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Focus on Broader Impacts: Dr. William Gilly at Stanford University

Welcome again to a new feature of our blog, Focus on Broader Impacts.  As you all (hopefully!) know, each proposal submitted here at IOS requires both an “Intellectual Merit (IM)” and a “Broader Impacts (BI)” section. We see a wide array of distinctive but equally outstanding strategies to address these requirements from successful PIs. Some PIs choose to separate the sections, so they provide excellent individual plans for each individual section.  Other successful PIs find ways to more directly relate their IM section with their BI section, although the distinction between the two is still clear.  While there’s no magic formula for proposing and completing Broader Impacts activities, IOS will use this feature to periodically highlight awardees with unique and/or creative approaches to Broader Impacts.

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Dr. William Gilly at Stanford University has created an outreach program for all age groups called Squids4Kids that is designed to promote “ocean awareness” using the animal studied by his lab, the Humboldt squid. This  type of squid lives at depths between the sea surface and 2000 feet (the mesopelagic zone) in the eastern Pacific, and can grow up to a length of over 6 feet. This species also supports one of the world’s largest commercial fishery for an invertebrate species. Perhaps inspired by the multi-limbed organism he studies, Dr. Gilly has come up with a very multi-faceted approach to providing outreach through Squids4Kids.

One aspect of his outreach is providing frozen specimens of Humboldt squid and relevant educational materials to classrooms and museums across the United States at no cost. He and other lab members also personally visits K-12 classrooms in central California to teach about the squids and speak about being a scientist. His group participates in larger public events across the country (such as the National Science and Engineering Festival in Washington, DC and the Bay Area Science Festival in San Francisco, CA) where they provide hands-on interaction with squid for thousands of students and families annually. The group also serves K-12 teachers in various workshops, and furthermore they collaborate with educational programs at Monterey Bay Aquarium in conjunction with “Tentacles,” a special exhibition devoted to cephalopods that will run through 2018. Despite being an aggressive (and sometimes scary!) predator in the wild, the squid has proven to be a great tool in classrooms and events to get students both curious and excited about the ocean, squids, and science in general.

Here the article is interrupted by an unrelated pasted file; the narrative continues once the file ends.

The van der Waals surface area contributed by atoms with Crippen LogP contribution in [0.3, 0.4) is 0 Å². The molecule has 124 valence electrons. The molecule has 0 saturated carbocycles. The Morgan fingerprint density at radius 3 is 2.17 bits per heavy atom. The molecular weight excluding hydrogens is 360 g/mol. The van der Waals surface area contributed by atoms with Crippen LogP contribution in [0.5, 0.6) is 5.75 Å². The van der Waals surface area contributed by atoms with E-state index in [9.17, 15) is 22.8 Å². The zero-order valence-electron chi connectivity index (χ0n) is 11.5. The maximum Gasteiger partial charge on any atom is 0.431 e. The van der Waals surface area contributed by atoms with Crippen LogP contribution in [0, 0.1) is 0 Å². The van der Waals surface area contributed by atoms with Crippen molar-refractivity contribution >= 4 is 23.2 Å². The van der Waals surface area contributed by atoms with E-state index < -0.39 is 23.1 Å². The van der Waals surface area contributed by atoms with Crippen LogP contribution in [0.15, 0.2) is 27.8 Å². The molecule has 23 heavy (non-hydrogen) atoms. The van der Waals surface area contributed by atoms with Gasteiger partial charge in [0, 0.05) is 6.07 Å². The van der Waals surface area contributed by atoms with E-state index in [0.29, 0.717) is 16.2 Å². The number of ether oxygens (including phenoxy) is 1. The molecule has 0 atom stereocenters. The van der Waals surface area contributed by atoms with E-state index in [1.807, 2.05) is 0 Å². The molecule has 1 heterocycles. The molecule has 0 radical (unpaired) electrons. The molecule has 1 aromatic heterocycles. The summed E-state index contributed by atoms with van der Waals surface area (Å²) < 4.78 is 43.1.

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Julie Stewart, a PhD student at Stanford and Squids4Kids fans at the 2010 National Science and Engineering Festival on the National Mall, Washington, D.C.

Squids4Kids was born during a weekend of squid-related activities at Camp Ocean Pines in Cambria, CA, which included a Humboldt squid dissection with teachers and museum/aquarium docents. Although many teachers include squid dissections in biology classes, the Humboldt squid is superior for this purpose – they are large, easy to dissect with blunt tools and have easy to distinguish internal organs. Discussion with teachers here led to the idea of shipping frozen squid anywhere in the country. After the initial feedback from teachers, Dr. Gilly was pleased to learn that their students and squids went together exceptionally well and started to work further on making Squids4Kids the unique and wide-reaching program it is today.

Squids4Kids has received extremely favorable reviews from various print and online media. In addition to this feedback, Dr. Gilly and his lab keep track of their impact through an online “post-squid survey” that allows them to evaluate how many students they have reached, what feedback from students is like, and how they can further refine their program. In a typical year they reach about 1,000 students through class room visits and squid shipments and directly interact with another 8,000 or so at larger public events.

Squids4Kids was most recently recognized by an invitation for Dr. Gilly to attend Ed-Foo 2016, an informal “camp” at Google headquarters for educators, writers, artists and others who are “taking a broad, multidisciplinary approach to exploring how people learn throughout life, with an emphasis on how innovation can help people learn better, faster and with more joy. ”  He will present Squids4Kids as a model to excite a broad audience at relatively low cost and a new plan to develop a Squid-Mobile lab that could bring the mysteries of ocean life to communities far removed from the coast.

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Lauren Bell, MS student at University of Alaska Fairbanks leads a Squids4Kids session in Fairbanks, Alaska

When asked about what advice he’d give to a prospective IOS PI about strengthening their broader impacts, Dr. Gilly said that he believed broader impacts should be incorporated in a way that creatively complements the proposed research. He would recommend including broader impacts as a part of graduate-student training and thesis research, and requires his students to participate in some significant outreach activity (whether it be one in which his lab is already engaged or one of the student’s own design), a feature of student training that has helped him develop his broader impacts.

 

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